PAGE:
“Some injuries may originate from an unrelated string of events,” he says. For instance, patients who are newly diagnosed with health problems such as diabetes, hypertension or high cholesterol may suddenly decide to join a gym or take up kickboxing to manage their health issues.
The sudden trauma may lead to painful muscles and joints, whether from fresh or past injuries.
If you have been sedentary for a long time, you will need to go slow into the action. Begin with low-impact exercises such as walking or swimming before trying more strenuous activities.
4. Pushing your limits
Over estimating your strength, fitness and endurance level may cause you to push your body beyond what is acceptable. “It is important for people to first know whether they have any underlying physical deformities or congenital problems before starting on an exercise regime”, advises Dr Bains who sees many reoccurring gym-sustained injuries.
Former injuries or deformities must be corrected or addressed before starting or continuing an exercise regime, otherwise it will aggravate the condition and affect healing.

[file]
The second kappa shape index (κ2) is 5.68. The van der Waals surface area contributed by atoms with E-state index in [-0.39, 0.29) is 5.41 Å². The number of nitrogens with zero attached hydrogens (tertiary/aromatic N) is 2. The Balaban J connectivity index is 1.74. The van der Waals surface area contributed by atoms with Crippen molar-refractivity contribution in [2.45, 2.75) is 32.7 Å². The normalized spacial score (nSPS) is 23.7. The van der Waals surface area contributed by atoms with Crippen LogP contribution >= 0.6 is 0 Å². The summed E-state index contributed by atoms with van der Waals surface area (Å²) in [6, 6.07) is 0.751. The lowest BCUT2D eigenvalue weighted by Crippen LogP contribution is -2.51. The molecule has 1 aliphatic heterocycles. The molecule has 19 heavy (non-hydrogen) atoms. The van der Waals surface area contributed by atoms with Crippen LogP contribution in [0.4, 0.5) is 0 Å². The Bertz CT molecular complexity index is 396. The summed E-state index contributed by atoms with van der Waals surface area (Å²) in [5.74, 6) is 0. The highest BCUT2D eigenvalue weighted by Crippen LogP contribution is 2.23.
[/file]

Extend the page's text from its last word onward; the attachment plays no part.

One piece of common sense that is not commonly practice is to recognise pain and discomfort as signals from our body to stop.
“We must listen to our bodies”, stressed Dr Bains. “What starts out as a minor injury may become much worse if you ignore the calls from your body to stop.”
Underestimating a sport injury can bring serious repercussions to one’s physical well being. Just stopping the exercise after experiencing pain is not good enough. It may be too late and put you to regret all your life.
When the pain stops, many often continue with their exercise regime without taking a deeper look at the physical condition of the injury. This causes continual impact on the bone or tendon. In severe cases, a joint replacement would become necessary.